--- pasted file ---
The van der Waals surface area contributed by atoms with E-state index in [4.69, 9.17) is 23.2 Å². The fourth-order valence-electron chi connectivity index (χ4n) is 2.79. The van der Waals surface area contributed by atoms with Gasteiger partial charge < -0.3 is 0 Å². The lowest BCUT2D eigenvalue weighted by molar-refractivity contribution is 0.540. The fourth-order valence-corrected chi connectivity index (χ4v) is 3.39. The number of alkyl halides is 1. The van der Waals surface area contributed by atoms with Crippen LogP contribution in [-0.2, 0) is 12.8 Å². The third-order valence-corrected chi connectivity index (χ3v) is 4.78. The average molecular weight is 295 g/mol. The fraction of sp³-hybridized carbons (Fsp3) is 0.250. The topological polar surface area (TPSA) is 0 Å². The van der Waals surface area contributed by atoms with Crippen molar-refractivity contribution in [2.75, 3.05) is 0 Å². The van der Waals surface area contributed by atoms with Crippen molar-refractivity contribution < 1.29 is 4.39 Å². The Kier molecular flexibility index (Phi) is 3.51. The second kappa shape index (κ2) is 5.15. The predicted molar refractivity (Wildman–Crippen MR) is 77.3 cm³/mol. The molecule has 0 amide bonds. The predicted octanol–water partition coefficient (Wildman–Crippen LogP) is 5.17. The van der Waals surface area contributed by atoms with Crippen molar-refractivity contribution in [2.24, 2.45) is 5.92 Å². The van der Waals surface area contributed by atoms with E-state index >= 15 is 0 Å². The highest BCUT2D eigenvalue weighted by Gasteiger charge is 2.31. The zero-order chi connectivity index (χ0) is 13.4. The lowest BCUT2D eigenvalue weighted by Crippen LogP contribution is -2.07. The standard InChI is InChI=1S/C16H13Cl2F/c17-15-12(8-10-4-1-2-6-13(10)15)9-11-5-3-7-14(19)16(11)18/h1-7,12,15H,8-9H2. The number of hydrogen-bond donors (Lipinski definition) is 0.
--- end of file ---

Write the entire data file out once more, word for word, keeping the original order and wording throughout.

The van der Waals surface area contributed by atoms with E-state index in [4.69, 9.17) is 23.2 Å². The fourth-order valence-electron chi connectivity index (χ4n) is 2.79. The van der Waals surface area contributed by atoms with Gasteiger partial charge < -0.3 is 0 Å². The lowest BCUT2D eigenvalue weighted by molar-refractivity contribution is 0.540. The fourth-order valence-corrected chi connectivity index (χ4v) is 3.39. The number of alkyl halides is 1. The van der Waals surface area contributed by atoms with Crippen LogP contribution in [-0.2, 0) is 12.8 Å². The third-order valence-corrected chi connectivity index (χ3v) is 4.78. The average molecular weight is 295 g/mol. The fraction of sp³-hybridized carbons (Fsp3) is 0.250. The topological polar surface area (TPSA) is 0 Å². The van der Waals surface area contributed by atoms with Crippen molar-refractivity contribution in [2.75, 3.05) is 0 Å². The van der Waals surface area contributed by atoms with Crippen molar-refractivity contribution < 1.29 is 4.39 Å². The Kier molecular flexibility index (Phi) is 3.51. The second kappa shape index (κ2) is 5.15. The predicted molar refractivity (Wildman–Crippen MR) is 77.3 cm³/mol. The molecule has 0 amide bonds. The predicted octanol–water partition coefficient (Wildman–Crippen LogP) is 5.17. The van der Waals surface area contributed by atoms with Crippen molar-refractivity contribution in [2.24, 2.45) is 5.92 Å². The van der Waals surface area contributed by atoms with E-state index >= 15 is 0 Å². The highest BCUT2D eigenvalue weighted by Gasteiger charge is 2.31. The zero-order chi connectivity index (χ0) is 13.4. The lowest BCUT2D eigenvalue weighted by Crippen LogP contribution is -2.07. The standard InChI is InChI=1S/C16H13Cl2F/c17-15-12(8-10-4-1-2-6-13(10)15)9-11-5-3-7-14(19)16(11)18/h1-7,12,15H,8-9H2. The number of hydrogen-bond donors (Lipinski definition) is 0.